What is making most players in the food industry lose sleep is the fact that Amazon, Google, Microsoft and Apple are tech-savvy and data-centric organizations, more so than companies in the agri-food sector.

Voice assistance is purely an extension of what these tech giants have been offering for years, just without the typing. In fact, research suggests that many consumers would rather talk than type. According to a U.S.-based survey, 30 per cent of web browsing sessions will be done without a screen by the year 2020. This trend can only add to the pressure on grocers and restaurants to comply with a changing marketplace.

Google has been investing heavily in voice-activated searches since 2016. Amazon, Microsoft and Apple are too.

Forget the flyers

This is a field the food industry will need to embrace quickly.

With the rise of voice-enabled assistance, people don't need to view a screen to get an answer, as all the data is captured from websites and web-based data. Mobile-friendly, responsive websites are going to be key.

Since consumers rely on voice assistance and smartphones for most of their voice searches, a fully functional website for a food retailer will be more critical than most of the marketing dollars being spent on antiquated flyers, posters and ads. Instead of thumbing through flyers, many of us could potentially browse through weekly bargains with the help of voice-activated searches.

It's so much more civilized. And even small, local businesses can generate more business if adapting these strategies.

In the end, these changes are all about data, and how we manage and exchange data. Embracing this new reality for the food industry won't be easy, but the cost of doing nothing will be significant.The Conversation

Sylvain Charlebois, Director, Agri-Food Analytics Lab, Professor in Food Distribution and Policy, Dalhousie University

This article is republished from The Conversation under a Creative Commons license. Read the original article.

In weddings, the '90s are back and better than ever - Sumter Item

Posted: 14 Apr 2019 03:00 AM PDT

Associated Press

From butterfly clips to polka dots, 1990s trends have been making a fashion comeback. Now, as '90s babies increasingly reach average marrying age, these trends are popping up all over the wedding industry as well.

An Etsy 2019 wedding trends report declared '90s nostalgia a top trend of the year, with more than 300,000 searches for both rhinestones and polka dots on the site in the three months before the report's release in February. Etsy has also seen a 14% increase in butterfly clip searches since last year.

Etsy trend expert Dayna Isom Johnson says a '90s resurgence doesn't mean we'll suddenly be seeing huge puffy sleeves and oversize hair. Rather, popular '90s trends are being modernized and updated.

"They give some nod to those styles, but they are so much more sophisticated," Johnson says, adding that today's butterfly clips, for example, look more whimsical and romantic than they did in the '90s.

And although wedding-dress sleeves may not be as puffy as they were 25 years ago, statement sleeves are big again. Dresses are breaking from the modern tradition of a sweetheart neckline silhouette, giving brides the opportunity to better express their personal style.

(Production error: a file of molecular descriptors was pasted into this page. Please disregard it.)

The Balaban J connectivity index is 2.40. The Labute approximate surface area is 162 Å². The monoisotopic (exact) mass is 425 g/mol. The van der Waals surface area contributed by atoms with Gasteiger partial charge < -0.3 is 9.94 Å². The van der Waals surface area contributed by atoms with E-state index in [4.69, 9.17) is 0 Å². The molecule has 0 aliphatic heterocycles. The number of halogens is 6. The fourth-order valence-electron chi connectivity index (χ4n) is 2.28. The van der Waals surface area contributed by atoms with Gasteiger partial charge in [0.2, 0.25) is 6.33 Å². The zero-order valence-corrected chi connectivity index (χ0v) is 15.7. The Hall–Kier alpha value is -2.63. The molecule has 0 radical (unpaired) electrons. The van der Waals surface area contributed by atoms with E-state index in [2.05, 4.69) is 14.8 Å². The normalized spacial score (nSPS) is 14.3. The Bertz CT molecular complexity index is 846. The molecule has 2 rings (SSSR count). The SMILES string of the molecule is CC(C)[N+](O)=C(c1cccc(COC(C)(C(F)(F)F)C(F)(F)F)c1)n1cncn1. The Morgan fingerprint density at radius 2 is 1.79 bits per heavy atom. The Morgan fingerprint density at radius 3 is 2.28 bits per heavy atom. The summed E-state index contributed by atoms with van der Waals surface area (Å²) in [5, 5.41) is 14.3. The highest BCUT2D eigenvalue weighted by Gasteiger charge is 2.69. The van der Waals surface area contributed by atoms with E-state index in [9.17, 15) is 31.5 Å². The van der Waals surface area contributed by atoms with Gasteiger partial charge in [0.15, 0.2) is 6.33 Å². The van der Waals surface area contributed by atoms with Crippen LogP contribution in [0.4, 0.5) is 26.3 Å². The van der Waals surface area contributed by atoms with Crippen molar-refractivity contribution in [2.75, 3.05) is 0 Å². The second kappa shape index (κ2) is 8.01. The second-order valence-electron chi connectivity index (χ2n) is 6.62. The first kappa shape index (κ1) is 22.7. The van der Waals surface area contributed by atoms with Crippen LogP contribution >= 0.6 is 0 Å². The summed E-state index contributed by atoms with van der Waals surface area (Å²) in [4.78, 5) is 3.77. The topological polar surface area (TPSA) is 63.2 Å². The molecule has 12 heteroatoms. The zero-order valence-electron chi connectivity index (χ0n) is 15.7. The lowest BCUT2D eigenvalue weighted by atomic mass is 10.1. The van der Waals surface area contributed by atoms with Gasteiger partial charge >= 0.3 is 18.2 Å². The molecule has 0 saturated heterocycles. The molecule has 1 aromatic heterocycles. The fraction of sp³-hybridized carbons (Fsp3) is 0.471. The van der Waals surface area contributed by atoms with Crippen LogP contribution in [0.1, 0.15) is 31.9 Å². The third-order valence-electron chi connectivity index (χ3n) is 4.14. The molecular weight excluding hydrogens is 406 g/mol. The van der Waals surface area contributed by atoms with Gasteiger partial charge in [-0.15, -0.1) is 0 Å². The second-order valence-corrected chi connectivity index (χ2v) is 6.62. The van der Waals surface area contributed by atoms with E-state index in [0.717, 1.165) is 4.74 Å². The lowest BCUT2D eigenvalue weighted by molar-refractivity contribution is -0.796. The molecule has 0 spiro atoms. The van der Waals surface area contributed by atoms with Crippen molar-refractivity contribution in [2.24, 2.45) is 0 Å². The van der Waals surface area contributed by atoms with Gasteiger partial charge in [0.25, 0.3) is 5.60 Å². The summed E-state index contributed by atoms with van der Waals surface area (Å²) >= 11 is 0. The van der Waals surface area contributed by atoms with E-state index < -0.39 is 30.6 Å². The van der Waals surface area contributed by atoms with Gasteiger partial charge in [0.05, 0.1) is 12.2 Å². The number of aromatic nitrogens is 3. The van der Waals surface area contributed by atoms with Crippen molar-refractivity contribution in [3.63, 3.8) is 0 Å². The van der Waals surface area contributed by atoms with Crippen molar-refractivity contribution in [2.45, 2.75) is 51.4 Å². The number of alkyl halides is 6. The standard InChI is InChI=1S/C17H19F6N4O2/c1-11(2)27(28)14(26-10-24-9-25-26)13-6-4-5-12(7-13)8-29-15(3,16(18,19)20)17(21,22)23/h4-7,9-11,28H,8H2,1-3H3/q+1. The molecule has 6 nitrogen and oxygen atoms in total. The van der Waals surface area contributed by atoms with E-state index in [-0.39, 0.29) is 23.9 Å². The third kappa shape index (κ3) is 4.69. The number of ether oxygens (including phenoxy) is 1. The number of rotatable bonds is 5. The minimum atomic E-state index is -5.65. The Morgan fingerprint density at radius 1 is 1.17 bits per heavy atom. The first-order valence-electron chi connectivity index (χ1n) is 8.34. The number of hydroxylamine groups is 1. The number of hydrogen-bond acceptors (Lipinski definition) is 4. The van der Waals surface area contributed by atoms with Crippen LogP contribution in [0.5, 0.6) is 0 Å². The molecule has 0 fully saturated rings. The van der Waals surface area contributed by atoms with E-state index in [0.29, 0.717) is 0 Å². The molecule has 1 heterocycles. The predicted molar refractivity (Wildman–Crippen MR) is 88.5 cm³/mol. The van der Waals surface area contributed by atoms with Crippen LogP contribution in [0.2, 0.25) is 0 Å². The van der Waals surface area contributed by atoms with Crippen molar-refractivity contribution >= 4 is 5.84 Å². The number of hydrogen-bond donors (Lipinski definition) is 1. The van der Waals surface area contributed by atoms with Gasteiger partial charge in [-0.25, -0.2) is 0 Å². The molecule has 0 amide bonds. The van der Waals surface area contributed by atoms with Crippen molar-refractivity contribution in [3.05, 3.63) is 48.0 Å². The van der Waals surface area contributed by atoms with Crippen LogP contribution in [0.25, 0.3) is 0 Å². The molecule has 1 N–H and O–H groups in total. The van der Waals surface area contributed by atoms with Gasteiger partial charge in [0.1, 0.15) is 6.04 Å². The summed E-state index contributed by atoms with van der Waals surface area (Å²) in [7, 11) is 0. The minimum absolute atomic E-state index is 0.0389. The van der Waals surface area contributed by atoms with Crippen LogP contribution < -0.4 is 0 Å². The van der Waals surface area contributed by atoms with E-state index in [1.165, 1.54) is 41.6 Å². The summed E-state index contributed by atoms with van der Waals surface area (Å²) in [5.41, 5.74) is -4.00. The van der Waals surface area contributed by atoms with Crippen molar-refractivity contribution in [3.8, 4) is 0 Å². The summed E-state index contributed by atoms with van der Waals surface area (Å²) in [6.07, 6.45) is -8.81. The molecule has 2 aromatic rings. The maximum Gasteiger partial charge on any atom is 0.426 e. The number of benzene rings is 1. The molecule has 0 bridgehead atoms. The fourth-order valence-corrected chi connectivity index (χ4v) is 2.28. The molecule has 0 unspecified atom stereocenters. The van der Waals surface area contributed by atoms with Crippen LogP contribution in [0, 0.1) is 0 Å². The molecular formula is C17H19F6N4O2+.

Lauren Kay, deputy editor at The Knot, says she has seen an increase in holographic and iridescent decor, chokers, disposable cameras on tables and '90s music. Jeffra Trumpower, creative director at WeddingWire, cites the return of '90s styles like neon signs, macram and custom jean jackets with monograms or calligraphy on the back.

Los Angeles wedding planner Beth Helmstetter of Beth Helmstetter Events has noticed a return to bridesmaids wearing color block dresses - combining two or more large blocks of bold, typically clashing colors. And Chicago wedding planner Nicole Hensley of Storybook Weddings and Events notes more couples incorporating their favorite '90s snacks into their special days.

"As most of our couples are now in their 30s," Hensley says, "they lived through childhood eating dunkaroos, pop tarts, ice pops and so many other nostalgic treats. It's been so fun sourcing these items for late-night snack stations or having our caterers put a fun twist to pop tarts... or creating an 'adult' alcoholic version of the ice pops!"

Perhaps the most surprising '90s trend that is resurgent both in weddings and beyond is the fanny pack.

A 2018 report by the NPD Group found that fanny packs account for almost 25% of overall growth in the fashion accessories industry. Etsy reported a whopping 62% increase in searches related to "bridal fanny packs" in the three months before its trends report was released.

At bachelorette parties, a bride and her crew might wear bedazzled or glittery fanny packs that say "Bride" and "Squad." Couples also are incorporating more chic, fashionable versions of fanny packs into the wedding itself. These classier versions may be referred to as hip or belt bags. Brides and grooms aren't necessarily wearing them down the aisle, but they are using them at the reception or other wedding events to carry phones and other items.

Johnson sees fanny packs as part of a broader trend toward functionality and reusability. Not only are they handy during the celebration, but fanny packs can be used long after the wedding is over.

Experts agree that couples who want to invoke a little '90s nostalgia into their weddings should do so tastefully and sparingly. Many suggested thinking about no more than one or two motifs from the '90s and putting a more modern spin on them.

"If it's neon fanny packs for example," says Hensley, "take that idea and go a step above! Reinvent the idea. Give fanny packs out as favors filled with a hangover kit for surviving the next morning. Fill it with a mini water bottle, some pain reliever, eye drops and maybe a little 'hair of the dog'!"

In essence, a full-on '90s-themed wedding might be overkill, but including flashes of the decade here and there can make for a beautiful and nostalgia-filled event.